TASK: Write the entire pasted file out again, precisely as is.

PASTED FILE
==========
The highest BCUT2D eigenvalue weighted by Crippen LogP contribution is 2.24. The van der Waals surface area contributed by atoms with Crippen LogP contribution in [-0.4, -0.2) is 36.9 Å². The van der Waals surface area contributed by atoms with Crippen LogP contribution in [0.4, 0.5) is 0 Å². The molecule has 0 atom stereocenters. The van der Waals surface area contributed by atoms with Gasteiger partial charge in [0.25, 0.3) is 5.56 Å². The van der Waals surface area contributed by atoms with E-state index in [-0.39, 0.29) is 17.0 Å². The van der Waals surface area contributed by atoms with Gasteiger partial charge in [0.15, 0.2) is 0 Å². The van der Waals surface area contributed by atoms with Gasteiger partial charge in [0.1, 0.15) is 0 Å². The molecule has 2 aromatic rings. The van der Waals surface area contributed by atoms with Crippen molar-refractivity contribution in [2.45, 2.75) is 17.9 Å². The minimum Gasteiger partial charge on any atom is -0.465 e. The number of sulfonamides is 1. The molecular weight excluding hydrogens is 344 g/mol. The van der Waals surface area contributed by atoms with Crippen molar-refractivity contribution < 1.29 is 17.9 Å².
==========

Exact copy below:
The highest BCUT2D eigenvalue weighted by Crippen LogP contribution is 2.24. The van der Waals surface area contributed by atoms with Crippen LogP contribution in [-0.4, -0.2) is 36.9 Å². The van der Waals surface area contributed by atoms with Crippen LogP contribution in [0.4, 0.5) is 0 Å². The molecule has 0 atom stereocenters. The van der Waals surface area contributed by atoms with Gasteiger partial charge in [0.25, 0.3) is 5.56 Å². The van der Waals surface area contributed by atoms with E-state index in [-0.39, 0.29) is 17.0 Å². The van der Waals surface area contributed by atoms with Gasteiger partial charge in [0.15, 0.2) is 0 Å². The van der Waals surface area contributed by atoms with Gasteiger partial charge in [0.1, 0.15) is 0 Å². The molecule has 2 aromatic rings. The van der Waals surface area contributed by atoms with Crippen molar-refractivity contribution in [2.45, 2.75) is 17.9 Å². The minimum Gasteiger partial charge on any atom is -0.465 e. The number of sulfonamides is 1. The molecular weight excluding hydrogens is 344 g/mol. The van der Waals surface area contributed by atoms with Crippen molar-refractivity contribution < 1.29 is 17.9 Å².